During the stationary phase, if viable cells are being counted, it cannot be determined whether some cells are dying and an equal number of cells are dividing, or the population of cells has simply stopped growing and dividing. The stationary phase, like the lag phase, is not necessarily a period of quiescence. Bacteria that produce secondary metabolites, such as antibiotics, do so during the stationary phase of the growth cycle (Secondary metabolites are defined as metabolites produced after the active stage of growth). It is during the stationary phase that spore-forming bacteria have to induce or unmask the activity of dozens of genes that may be involved in sporulation process.

4. Death Phase. If incubation continues after the population reaches stationary phase, a death phase follows, in which the viable cell population declines. (Note, if counting by turbidimetric measurements or microscopic counts, the death phase cannot be observed.). During the death phase, the number of viable cells decreases geometrically (exponentially), essentially the reverse of growth during the log phase.

Growth Rate and Generation Time

As mentioned above, bacterial growth rates during the phase of exponential growth, under standard nutritional conditions (culture medium, temperature, pH, etc.), define the bacterium's generation time. Generation times for bacteria vary from about 12 minutes to 24 hours or more. The generation time for E. coli in the laboratory is 15-20 minutes, but in the intestinal tract, the coliform's generation time is estimated to be 12-24 hours. For most known bacteria that can be cultured, generation times range from about 15 minutes to 1 hour. Symbionts such as Rhizobium tend to have longer generation times. Many lithotrophs, such as the nitrifying bacteria, also have long generation times. Some bacteria that are pathogens, such as Mycobacterium tuberculosis and Treponema pallidum, have especially long generation times, and this is thought to be an advantage in their virulence. Generation times for a few bacteria are are shown in Table 2.

Table 2. Generation times for some common bacteria under optimal conditions of growth.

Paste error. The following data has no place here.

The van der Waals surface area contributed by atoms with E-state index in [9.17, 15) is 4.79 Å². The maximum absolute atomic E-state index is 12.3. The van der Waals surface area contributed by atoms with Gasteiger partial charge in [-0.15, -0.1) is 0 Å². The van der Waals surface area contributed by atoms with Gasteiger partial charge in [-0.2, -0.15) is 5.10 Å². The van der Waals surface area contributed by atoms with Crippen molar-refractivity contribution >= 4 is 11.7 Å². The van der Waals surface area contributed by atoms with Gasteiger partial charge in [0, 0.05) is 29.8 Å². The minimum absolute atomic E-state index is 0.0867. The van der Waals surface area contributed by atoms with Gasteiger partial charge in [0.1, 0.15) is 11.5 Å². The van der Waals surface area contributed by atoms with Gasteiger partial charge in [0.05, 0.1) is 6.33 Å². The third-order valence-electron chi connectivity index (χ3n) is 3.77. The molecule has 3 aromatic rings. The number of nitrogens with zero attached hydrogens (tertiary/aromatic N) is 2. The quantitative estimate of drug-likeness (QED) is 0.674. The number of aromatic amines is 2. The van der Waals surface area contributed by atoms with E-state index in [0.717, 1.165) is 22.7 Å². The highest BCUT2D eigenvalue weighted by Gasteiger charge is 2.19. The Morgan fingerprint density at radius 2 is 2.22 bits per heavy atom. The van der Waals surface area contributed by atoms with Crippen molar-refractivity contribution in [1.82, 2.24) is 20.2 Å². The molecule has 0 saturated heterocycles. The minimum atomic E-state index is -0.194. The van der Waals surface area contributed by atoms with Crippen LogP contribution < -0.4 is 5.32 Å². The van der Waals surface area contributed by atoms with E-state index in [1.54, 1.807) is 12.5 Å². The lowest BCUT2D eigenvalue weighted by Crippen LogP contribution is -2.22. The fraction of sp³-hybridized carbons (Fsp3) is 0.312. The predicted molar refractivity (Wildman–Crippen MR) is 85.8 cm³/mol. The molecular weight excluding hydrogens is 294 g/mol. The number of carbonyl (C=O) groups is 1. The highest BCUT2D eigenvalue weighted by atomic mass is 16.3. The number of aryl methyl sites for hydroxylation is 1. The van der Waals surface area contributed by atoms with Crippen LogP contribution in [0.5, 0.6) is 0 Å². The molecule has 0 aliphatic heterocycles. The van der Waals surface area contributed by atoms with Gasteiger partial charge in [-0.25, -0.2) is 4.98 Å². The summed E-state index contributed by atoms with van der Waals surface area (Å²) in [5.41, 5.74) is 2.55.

Bacterium Medium Generation Time (minutes)
Escherichia coli Glucose-salts 17
Bacillus  megaterium Sucrose-salts 25
Streptococcus lactis Milk 26
Streptococcus lactis Lactose broth 48
Staphylococcus aureus Heart infusion broth 27-30
Lactobacillus acidophilus Milk 66-87
Rhizobium japonicum Mannitol-salts-yeast extract 344-461
Mycobacterium tuberculosis Synthetic 792-932
Treponema pallidum Rabbit testes 1980

Calculation of Generation Time

When growing exponentially by binary fission, the increase in a bacterial population is by geometric progression. If we start with one cell, when it divides, there are 2 cells in the first generation, 4 cells in the second generation, 8 cells in the third generation, and so on. The generation time is the time interval required for the cells (or population) to divide.

G (generation time) = (time, in minutes or hours)/n(number of generations)

G = t/n

t = time interval in hours or minutes

B = number of bacteria at the beginning of a time interval

b = number of bacteria at the end of the time interval

n = number of generations (number of times the cell population doubles during the time interval)

b = B x 2n (This equation is an expression of growth by binary fission)

Solve for n:

logb = logB + nlog2

n = logb - logB

n = logb - logB

n = 3.3 logb/B

G = t/n

Solve for G

G =        t
       3.3 log b/B

Example: What is the generation time of a bacterial population that increases from 10,000 cells to 10,000,000 cells in four hours of growth?


G =        t_____
       3.3 log b/B

G =    240 minutes
       3.3 log 107/104

G =   240 minutes
           3.3 x 3

G = 24 minutes

chapter continued

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Kenneth Todar is an emeritus lecturer at University of Wisconsin-Madison. He has taught microbiology to undergraduate students at The University of Texas, University of Alaska and University of Wisconsin since 1969.